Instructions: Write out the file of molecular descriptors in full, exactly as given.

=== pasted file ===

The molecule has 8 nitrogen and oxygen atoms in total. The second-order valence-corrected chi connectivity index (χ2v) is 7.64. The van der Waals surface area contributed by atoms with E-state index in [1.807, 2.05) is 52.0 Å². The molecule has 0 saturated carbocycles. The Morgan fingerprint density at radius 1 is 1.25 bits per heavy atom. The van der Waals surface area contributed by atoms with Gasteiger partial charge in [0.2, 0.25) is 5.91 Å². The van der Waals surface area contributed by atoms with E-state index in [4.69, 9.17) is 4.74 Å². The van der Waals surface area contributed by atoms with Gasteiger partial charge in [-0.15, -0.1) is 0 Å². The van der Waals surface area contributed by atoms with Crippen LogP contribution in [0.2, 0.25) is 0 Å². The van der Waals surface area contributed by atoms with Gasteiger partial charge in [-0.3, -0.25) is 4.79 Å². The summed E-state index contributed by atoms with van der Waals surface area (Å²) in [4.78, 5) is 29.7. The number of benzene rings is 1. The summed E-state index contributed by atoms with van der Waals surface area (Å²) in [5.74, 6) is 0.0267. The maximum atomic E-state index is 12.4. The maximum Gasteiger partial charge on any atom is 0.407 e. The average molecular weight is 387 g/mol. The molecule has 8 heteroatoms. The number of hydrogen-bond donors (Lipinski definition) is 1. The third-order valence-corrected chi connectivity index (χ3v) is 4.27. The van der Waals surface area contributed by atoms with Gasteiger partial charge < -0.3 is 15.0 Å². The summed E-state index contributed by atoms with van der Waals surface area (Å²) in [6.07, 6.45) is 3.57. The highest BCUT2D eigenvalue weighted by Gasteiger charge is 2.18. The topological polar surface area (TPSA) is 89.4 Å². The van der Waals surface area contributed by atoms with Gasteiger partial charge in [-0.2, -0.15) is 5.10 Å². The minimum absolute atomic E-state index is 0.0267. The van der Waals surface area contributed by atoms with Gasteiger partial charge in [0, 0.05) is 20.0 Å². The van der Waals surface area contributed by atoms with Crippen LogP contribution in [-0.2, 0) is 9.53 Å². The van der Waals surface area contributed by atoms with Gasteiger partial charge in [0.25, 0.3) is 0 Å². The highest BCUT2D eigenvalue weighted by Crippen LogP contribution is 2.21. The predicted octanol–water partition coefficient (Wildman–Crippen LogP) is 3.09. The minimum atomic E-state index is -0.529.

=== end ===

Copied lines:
The molecule has 8 nitrogen and oxygen atoms in total. The second-order valence-corrected chi connectivity index (χ2v) is 7.64. The van der Waals surface area contributed by atoms with E-state index in [1.807, 2.05) is 52.0 Å². The molecule has 0 saturated carbocycles. The Morgan fingerprint density at radius 1 is 1.25 bits per heavy atom. The van der Waals surface area contributed by atoms with Gasteiger partial charge in [0.2, 0.25) is 5.91 Å². The van der Waals surface area contributed by atoms with E-state index in [4.69, 9.17) is 4.74 Å². The van der Waals surface area contributed by atoms with Gasteiger partial charge in [-0.15, -0.1) is 0 Å². The van der Waals surface area contributed by atoms with Crippen LogP contribution in [0.2, 0.25) is 0 Å². The van der Waals surface area contributed by atoms with Gasteiger partial charge in [-0.3, -0.25) is 4.79 Å². The summed E-state index contributed by atoms with van der Waals surface area (Å²) in [4.78, 5) is 29.7. The number of benzene rings is 1. The summed E-state index contributed by atoms with van der Waals surface area (Å²) in [5.74, 6) is 0.0267. The maximum atomic E-state index is 12.4. The maximum Gasteiger partial charge on any atom is 0.407 e. The average molecular weight is 387 g/mol. The molecule has 8 heteroatoms. The number of hydrogen-bond donors (Lipinski definition) is 1. The third-order valence-corrected chi connectivity index (χ3v) is 4.27. The van der Waals surface area contributed by atoms with Gasteiger partial charge < -0.3 is 15.0 Å². The summed E-state index contributed by atoms with van der Waals surface area (Å²) in [6.07, 6.45) is 3.57. The highest BCUT2D eigenvalue weighted by Gasteiger charge is 2.18. The topological polar surface area (TPSA) is 89.4 Å². The van der Waals surface area contributed by atoms with Gasteiger partial charge in [-0.2, -0.15) is 5.10 Å². The minimum absolute atomic E-state index is 0.0267. The van der Waals surface area contributed by atoms with Gasteiger partial charge in [0, 0.05) is 20.0 Å². The van der Waals surface area contributed by atoms with Crippen LogP contribution in [-0.2, 0) is 9.53 Å². The van der Waals surface area contributed by atoms with Gasteiger partial charge in [0.25, 0.3) is 0 Å². The highest BCUT2D eigenvalue weighted by Crippen LogP contribution is 2.21. The predicted octanol–water partition coefficient (Wildman–Crippen LogP) is 3.09. The minimum atomic E-state index is -0.529.